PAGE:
Wrongs or Rights?

By now, most EM readers are well aware of the raging battle over who will control access to digital content, be it audio, graphics, video, or text. Should

By now, most EM readers are well aware of the raging battle over whowill control access to digital content, be it audio, graphics, video,or text. Should anyone control the public's ability to copy andreuse digital content? Common sense and the courts seem to favorgranting control to copyright holders, but it's far from clear howcontrol should be established — if it can be established atall.

Some digital-audio protection methods involve modifying the files,which can affect sound quality. Other methods may not affect quality,but they prevent legitimate duplication — backups, for instance.Mutually incompatible technologies further muddy the waters. Moreover,some parties want to use these technologies to glean information aboutbuyers for marketing purposes, which I find questionable.

In “The Digital-Rights Debate” (p. 110), Darin Stewartexplains the state of digital-rights management, including thepolitical issues, how currently proposed schemes work, and why anyonewho creates digital content should be concerned.

However, I think more needs to be said. I understand the need tofind a fair way to protect copyright holders, but some of the optionsdisturb me. First, any scheme that is not compatible with all computerplatforms is, to me, unacceptable because it dictates which computeryou must own in order to listen to music. Any scheme that preventsusers from making backups and personal copies of digital media is alsoproblematic. In my view, such schemes violate the consumer's legitimaterights.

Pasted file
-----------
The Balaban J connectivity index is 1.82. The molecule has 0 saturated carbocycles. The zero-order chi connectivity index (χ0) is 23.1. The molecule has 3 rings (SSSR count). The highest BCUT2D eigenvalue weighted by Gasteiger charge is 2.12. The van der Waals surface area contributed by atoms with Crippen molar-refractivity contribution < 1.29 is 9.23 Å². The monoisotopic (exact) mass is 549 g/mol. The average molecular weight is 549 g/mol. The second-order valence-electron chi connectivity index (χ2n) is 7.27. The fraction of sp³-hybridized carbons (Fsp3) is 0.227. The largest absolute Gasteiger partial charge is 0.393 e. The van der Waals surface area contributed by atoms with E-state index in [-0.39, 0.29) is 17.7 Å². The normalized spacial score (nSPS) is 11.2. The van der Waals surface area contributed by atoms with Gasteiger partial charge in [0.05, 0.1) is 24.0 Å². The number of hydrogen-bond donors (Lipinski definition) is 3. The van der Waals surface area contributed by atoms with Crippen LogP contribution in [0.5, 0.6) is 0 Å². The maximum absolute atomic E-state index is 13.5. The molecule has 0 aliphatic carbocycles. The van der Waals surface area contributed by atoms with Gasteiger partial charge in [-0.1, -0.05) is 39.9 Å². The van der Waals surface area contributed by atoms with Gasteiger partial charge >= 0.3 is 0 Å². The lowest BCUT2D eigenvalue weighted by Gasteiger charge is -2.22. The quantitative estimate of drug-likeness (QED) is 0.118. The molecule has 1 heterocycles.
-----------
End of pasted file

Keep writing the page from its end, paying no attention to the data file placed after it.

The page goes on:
The schemes Stewart describes are extremely complex. You and Iprobably can't set up such systems ourselves, meaning only the wealthywill be able to protect their intellectual property — unless webecome dependent on rights-management companies. That flies against theentire DIY approach we electronic musicians thrive on.

Before we support any scheme, we need to think carefully about itsimplications for independent musicians and for consumers. Let's keep aclose eye on those who would trample on our rights in order to furtherpad their wallets.

On a different note, you may have noticed this column's new name,“First Take.” We're retiring the name “FrontPage” as we introduce our brand-new “Front Panel”section. A few “Front Panel” items are familiar: “RevUp” and “Key Changes” from “What's New,”parts of “Web Page” (see our Web site for the rest), and“15 Years Ago in EM.”

But “Front Panel” is much more than a reshuffling ofexisting elements. We've filled it with a variety of short applicationstips, ranging from recording techniques to ways to get more from yoursoftware and hardware. Heading up the section each month will be our“EM Cool Tip of the Month,” contributed by Cool BreezeSystems. After you read the “Cool Tip,” you can visit ourWeb site (www.emusician.com/cooltip) to view a streamingmovie about the tip and take a quiz to review what you've learned.

As with everything in EM, we welcome your feedback about thenew “Front Panel” section. Feel free to e-mail us at emeditorial@primediabusiness.com.